The New Jersey Devils' Martin Brodeur claimed the Vezina Trophy as the NHL's top goaltender for the fourth time in the past five seasons, edging the San Jose Sharks' Evgeni Nabokov 113-106 in the closest race among all awards. Brodeur posted a 44-27-6 record with a 2.17 goals-against average, .920 save percentage and four shutouts, ranking among League leaders in minutes played (first, 4,635), wins (second) and goals-against average (fifth).
The Capitals' Bruce Boudreau won the Jack Adams Award as the NHL’s top coach, edging Guy Carbonneau of the Montreal Canadiens by 12 points (208-196). Named head coach Nov. 22 with the 6-14-1 Capitals at the bottom of the Eastern Conference standings, Boudreau led his club to a 37-17-7 mark the rest of the way -- capped by seven consecutive victories to close the season -- and captured the Southeast Division title in the season's final game. He became the fastest Capitals coach to 20 victories (34 games) and 30 victories (53 games) in franchise history.
Tampa Bay Lightning center Vincent Lecavalier accepted the King Clancy Memorial Trophy for leadership and humanitarian contributions to his community. Lecavalier has made community giving and charitable work a part of his daily life since joining the Lightning a decade ago. In October 2007, Lecavalier made his largest commitment yet to the Tampa Bay community, announcing a $3-million pledge to construct the Vincent Lecavalier Pediatric Cancer and Blood Disorders Center at All Children's Hospital in St. Petersburg, Fla.
Commissioner Gary Bettman presented the inaugural NHL Lifetime Achievement Award to Gordie Howe, whose contributions to the game have spanned decades and whose name became more closely aligned with hockey than any other. Over an unprecedented 26-year NHL playing career which began in 1946 and ended in 1980, "Mr. Hockey" played in a record 1,767 games, won six Hart Trophies as MVP, six scoring titles, four Stanley Cups and was a 21-time NHL All-Star. He retired from the NHL at age 52 with League-record totals of 801 goals and 1,850 points.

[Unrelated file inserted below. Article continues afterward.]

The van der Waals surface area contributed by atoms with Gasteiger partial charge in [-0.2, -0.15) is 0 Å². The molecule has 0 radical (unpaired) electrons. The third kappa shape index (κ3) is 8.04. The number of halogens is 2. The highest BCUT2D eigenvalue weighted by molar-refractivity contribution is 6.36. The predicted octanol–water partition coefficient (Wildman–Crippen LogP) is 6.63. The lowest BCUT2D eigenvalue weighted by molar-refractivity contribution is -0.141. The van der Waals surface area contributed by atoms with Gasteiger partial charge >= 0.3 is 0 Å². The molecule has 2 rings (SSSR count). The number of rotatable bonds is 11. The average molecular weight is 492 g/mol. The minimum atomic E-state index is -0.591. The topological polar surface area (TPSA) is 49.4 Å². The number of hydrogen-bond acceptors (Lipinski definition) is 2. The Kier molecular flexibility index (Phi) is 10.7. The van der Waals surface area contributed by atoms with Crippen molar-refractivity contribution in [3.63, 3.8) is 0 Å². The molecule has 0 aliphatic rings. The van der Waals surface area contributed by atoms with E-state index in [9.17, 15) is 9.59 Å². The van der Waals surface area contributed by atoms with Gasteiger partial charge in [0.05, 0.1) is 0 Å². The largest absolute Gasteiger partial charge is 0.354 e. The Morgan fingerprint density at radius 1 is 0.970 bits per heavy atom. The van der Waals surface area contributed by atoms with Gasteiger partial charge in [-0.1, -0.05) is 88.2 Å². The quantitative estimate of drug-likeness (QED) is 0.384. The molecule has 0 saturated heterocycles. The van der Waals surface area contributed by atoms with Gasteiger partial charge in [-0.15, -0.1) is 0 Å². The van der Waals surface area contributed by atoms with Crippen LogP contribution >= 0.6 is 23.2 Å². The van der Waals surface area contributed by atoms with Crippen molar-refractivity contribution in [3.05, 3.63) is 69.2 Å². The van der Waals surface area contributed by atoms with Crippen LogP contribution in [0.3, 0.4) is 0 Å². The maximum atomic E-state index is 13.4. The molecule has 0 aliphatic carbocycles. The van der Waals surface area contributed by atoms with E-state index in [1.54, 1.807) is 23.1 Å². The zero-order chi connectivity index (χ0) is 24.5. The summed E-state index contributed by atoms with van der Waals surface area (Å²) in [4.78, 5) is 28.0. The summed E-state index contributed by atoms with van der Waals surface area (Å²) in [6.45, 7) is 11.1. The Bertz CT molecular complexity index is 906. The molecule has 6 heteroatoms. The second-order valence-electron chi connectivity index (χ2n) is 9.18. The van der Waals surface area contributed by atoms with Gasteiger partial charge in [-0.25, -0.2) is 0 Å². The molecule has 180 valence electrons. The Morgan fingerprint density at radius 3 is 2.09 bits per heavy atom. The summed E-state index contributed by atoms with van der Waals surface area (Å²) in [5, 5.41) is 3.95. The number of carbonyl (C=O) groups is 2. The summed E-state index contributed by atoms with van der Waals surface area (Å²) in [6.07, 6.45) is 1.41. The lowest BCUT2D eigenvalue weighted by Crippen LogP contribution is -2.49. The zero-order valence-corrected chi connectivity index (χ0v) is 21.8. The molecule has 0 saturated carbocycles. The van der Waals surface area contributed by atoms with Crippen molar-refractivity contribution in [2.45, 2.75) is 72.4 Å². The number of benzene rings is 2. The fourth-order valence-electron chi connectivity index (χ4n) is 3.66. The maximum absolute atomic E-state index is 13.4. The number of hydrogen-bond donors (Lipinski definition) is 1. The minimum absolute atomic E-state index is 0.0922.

Toronto Maple Leafs left wing Jason Blake received the Bill Masterton Memorial Trophy for perseverance, sportsmanship and dedication to hockey. In October, Blake was diagnosed with chronic myelogenous leukemia (CML), a rare but treatable form of cancer. Nonetheless, the Hibbing, Minn. native completed the season as one of only three players to appear in all 82 Maple Leafs games.
The Red Wings' Dominik Hasek and Chris Osgood, who shared the William Jennings Trophy as goaltenders on the club allowing the fewest regular-season goals, also were acknowledged at the NHL Awards Show this evening.
The Professional Hockey Writers' Association (PHWA) cast ballots for the Hart, Norris, Selke, Lady Byng and Calder Trophies. The PHWA also voted on the Masterton Trophy. The 30 NHL General Managers voted on the Vezina Trophy. The NHL Broadcasters' Association (NHLBA) submitted votes for the Jack Adams Award, and a special panel of representatives from the PHWA and NHLBA chose the King Clancy winner. Voting for these awards was conducted at the conclusion of the regular season.
Balloting results were tabulated by the accounting firm Ernst & Young, with the exception of the Masterton and King Clancy trophies. The results for these awards were tabulated by the PHWA and the National Hockey League, respectively.